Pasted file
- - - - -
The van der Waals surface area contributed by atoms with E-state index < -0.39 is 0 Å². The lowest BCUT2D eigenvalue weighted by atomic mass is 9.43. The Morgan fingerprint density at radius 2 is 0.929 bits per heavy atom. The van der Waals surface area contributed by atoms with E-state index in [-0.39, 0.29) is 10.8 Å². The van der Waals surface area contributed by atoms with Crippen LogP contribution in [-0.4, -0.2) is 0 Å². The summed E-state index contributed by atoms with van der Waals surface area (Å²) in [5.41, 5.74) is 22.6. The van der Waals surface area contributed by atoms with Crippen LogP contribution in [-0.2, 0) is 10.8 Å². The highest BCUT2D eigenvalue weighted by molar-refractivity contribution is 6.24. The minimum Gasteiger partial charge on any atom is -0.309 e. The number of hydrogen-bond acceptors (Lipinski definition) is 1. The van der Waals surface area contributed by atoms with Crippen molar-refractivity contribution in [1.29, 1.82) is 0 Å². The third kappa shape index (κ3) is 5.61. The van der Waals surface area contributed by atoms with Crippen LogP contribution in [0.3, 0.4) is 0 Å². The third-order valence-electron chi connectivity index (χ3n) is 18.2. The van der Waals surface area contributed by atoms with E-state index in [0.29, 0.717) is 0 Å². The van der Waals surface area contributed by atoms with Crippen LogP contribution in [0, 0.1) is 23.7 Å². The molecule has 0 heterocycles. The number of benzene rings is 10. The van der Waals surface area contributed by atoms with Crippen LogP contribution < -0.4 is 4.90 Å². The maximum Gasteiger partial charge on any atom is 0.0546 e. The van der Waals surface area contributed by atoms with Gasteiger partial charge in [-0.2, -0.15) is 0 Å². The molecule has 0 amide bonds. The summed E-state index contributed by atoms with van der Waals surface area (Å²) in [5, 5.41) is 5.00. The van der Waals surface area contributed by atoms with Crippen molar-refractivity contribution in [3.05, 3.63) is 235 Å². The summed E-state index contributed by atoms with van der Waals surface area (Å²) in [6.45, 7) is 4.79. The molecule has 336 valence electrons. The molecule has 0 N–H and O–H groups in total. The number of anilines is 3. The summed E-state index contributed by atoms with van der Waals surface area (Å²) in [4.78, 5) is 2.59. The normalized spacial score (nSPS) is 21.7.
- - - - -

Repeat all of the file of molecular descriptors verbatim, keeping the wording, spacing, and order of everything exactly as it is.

The van der Waals surface area contributed by atoms with E-state index < -0.39 is 0 Å². The lowest BCUT2D eigenvalue weighted by atomic mass is 9.43. The Morgan fingerprint density at radius 2 is 0.929 bits per heavy atom. The van der Waals surface area contributed by atoms with E-state index in [-0.39, 0.29) is 10.8 Å². The van der Waals surface area contributed by atoms with Crippen LogP contribution in [-0.4, -0.2) is 0 Å². The summed E-state index contributed by atoms with van der Waals surface area (Å²) in [5.41, 5.74) is 22.6. The van der Waals surface area contributed by atoms with Crippen LogP contribution in [-0.2, 0) is 10.8 Å². The highest BCUT2D eigenvalue weighted by molar-refractivity contribution is 6.24. The minimum Gasteiger partial charge on any atom is -0.309 e. The number of hydrogen-bond acceptors (Lipinski definition) is 1. The van der Waals surface area contributed by atoms with Crippen molar-refractivity contribution in [1.29, 1.82) is 0 Å². The third kappa shape index (κ3) is 5.61. The van der Waals surface area contributed by atoms with Crippen LogP contribution in [0.3, 0.4) is 0 Å². The third-order valence-electron chi connectivity index (χ3n) is 18.2. The van der Waals surface area contributed by atoms with E-state index in [0.29, 0.717) is 0 Å². The van der Waals surface area contributed by atoms with Crippen LogP contribution in [0, 0.1) is 23.7 Å². The molecule has 0 heterocycles. The number of benzene rings is 10. The van der Waals surface area contributed by atoms with Crippen LogP contribution < -0.4 is 4.90 Å². The maximum Gasteiger partial charge on any atom is 0.0546 e. The van der Waals surface area contributed by atoms with Gasteiger partial charge in [-0.2, -0.15) is 0 Å². The molecule has 0 amide bonds. The summed E-state index contributed by atoms with van der Waals surface area (Å²) in [5, 5.41) is 5.00. The van der Waals surface area contributed by atoms with Crippen molar-refractivity contribution in [3.05, 3.63) is 235 Å². The summed E-state index contributed by atoms with van der Waals surface area (Å²) in [6.45, 7) is 4.79. The molecule has 336 valence electrons. The molecule has 0 N–H and O–H groups in total. The number of anilines is 3. The summed E-state index contributed by atoms with van der Waals surface area (Å²) in [4.78, 5) is 2.59. The normalized spacial score (nSPS) is 21.7.